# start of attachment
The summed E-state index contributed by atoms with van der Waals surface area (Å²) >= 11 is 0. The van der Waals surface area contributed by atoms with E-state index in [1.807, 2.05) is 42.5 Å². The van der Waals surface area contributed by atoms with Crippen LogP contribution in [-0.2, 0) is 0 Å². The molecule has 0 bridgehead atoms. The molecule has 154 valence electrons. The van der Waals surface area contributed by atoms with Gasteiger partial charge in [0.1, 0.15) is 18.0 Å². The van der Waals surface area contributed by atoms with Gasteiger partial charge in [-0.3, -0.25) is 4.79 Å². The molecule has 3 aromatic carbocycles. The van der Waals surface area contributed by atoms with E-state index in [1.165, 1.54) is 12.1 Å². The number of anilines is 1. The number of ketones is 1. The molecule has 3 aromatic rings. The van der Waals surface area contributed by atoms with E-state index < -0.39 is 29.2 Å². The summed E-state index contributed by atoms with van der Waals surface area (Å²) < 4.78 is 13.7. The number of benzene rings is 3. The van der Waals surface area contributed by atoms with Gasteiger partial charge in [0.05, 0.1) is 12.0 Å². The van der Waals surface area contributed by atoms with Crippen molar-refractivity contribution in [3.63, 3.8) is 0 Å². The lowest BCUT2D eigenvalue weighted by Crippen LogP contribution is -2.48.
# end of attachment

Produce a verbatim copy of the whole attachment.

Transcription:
The summed E-state index contributed by atoms with van der Waals surface area (Å²) >= 11 is 0. The van der Waals surface area contributed by atoms with E-state index in [1.807, 2.05) is 42.5 Å². The van der Waals surface area contributed by atoms with Crippen LogP contribution in [-0.2, 0) is 0 Å². The molecule has 0 bridgehead atoms. The molecule has 154 valence electrons. The van der Waals surface area contributed by atoms with Gasteiger partial charge in [0.1, 0.15) is 18.0 Å². The van der Waals surface area contributed by atoms with Gasteiger partial charge in [-0.3, -0.25) is 4.79 Å². The molecule has 3 aromatic carbocycles. The van der Waals surface area contributed by atoms with E-state index in [1.165, 1.54) is 12.1 Å². The number of anilines is 1. The number of ketones is 1. The molecule has 3 aromatic rings. The van der Waals surface area contributed by atoms with E-state index < -0.39 is 29.2 Å². The summed E-state index contributed by atoms with van der Waals surface area (Å²) < 4.78 is 13.7. The number of benzene rings is 3. The van der Waals surface area contributed by atoms with Gasteiger partial charge in [0.05, 0.1) is 12.0 Å². The van der Waals surface area contributed by atoms with Crippen molar-refractivity contribution in [3.63, 3.8) is 0 Å². The lowest BCUT2D eigenvalue weighted by Crippen LogP contribution is -2.48.